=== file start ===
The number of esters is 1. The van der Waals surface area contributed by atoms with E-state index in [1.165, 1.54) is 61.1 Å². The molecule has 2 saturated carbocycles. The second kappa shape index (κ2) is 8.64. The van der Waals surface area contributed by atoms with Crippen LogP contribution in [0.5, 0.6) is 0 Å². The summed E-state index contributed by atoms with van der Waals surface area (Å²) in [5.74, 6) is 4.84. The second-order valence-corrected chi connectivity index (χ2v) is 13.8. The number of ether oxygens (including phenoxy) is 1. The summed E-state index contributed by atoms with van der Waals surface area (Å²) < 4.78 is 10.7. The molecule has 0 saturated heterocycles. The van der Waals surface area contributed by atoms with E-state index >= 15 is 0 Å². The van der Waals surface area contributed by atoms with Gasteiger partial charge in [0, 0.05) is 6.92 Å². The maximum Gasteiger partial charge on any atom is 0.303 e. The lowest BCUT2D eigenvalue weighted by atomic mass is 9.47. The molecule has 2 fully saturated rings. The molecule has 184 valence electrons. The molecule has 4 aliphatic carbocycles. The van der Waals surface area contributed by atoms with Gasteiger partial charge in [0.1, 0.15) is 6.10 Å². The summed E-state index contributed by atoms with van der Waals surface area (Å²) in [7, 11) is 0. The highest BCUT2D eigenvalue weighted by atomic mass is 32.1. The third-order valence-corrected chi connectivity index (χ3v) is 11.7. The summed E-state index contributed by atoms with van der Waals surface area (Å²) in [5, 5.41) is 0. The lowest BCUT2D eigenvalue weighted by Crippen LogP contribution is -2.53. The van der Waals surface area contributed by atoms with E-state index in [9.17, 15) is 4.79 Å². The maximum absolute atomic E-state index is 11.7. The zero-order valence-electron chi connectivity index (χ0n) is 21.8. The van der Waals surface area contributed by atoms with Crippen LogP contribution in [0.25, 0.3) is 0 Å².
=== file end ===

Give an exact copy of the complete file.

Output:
The number of esters is 1. The van der Waals surface area contributed by atoms with E-state index in [1.165, 1.54) is 61.1 Å². The molecule has 2 saturated carbocycles. The second kappa shape index (κ2) is 8.64. The van der Waals surface area contributed by atoms with Crippen LogP contribution in [0.5, 0.6) is 0 Å². The summed E-state index contributed by atoms with van der Waals surface area (Å²) in [5.74, 6) is 4.84. The second-order valence-corrected chi connectivity index (χ2v) is 13.8. The number of ether oxygens (including phenoxy) is 1. The summed E-state index contributed by atoms with van der Waals surface area (Å²) < 4.78 is 10.7. The molecule has 0 saturated heterocycles. The van der Waals surface area contributed by atoms with E-state index >= 15 is 0 Å². The van der Waals surface area contributed by atoms with Gasteiger partial charge in [0, 0.05) is 6.92 Å². The maximum Gasteiger partial charge on any atom is 0.303 e. The lowest BCUT2D eigenvalue weighted by atomic mass is 9.47. The molecule has 2 fully saturated rings. The molecule has 184 valence electrons. The molecule has 4 aliphatic carbocycles. The van der Waals surface area contributed by atoms with Gasteiger partial charge in [0.1, 0.15) is 6.10 Å². The summed E-state index contributed by atoms with van der Waals surface area (Å²) in [7, 11) is 0. The highest BCUT2D eigenvalue weighted by atomic mass is 32.1. The third-order valence-corrected chi connectivity index (χ3v) is 11.7. The summed E-state index contributed by atoms with van der Waals surface area (Å²) in [5, 5.41) is 0. The lowest BCUT2D eigenvalue weighted by Crippen LogP contribution is -2.53. The van der Waals surface area contributed by atoms with E-state index in [9.17, 15) is 4.79 Å². The maximum absolute atomic E-state index is 11.7. The zero-order valence-electron chi connectivity index (χ0n) is 21.8. The van der Waals surface area contributed by atoms with Crippen LogP contribution in [0.25, 0.3) is 0 Å².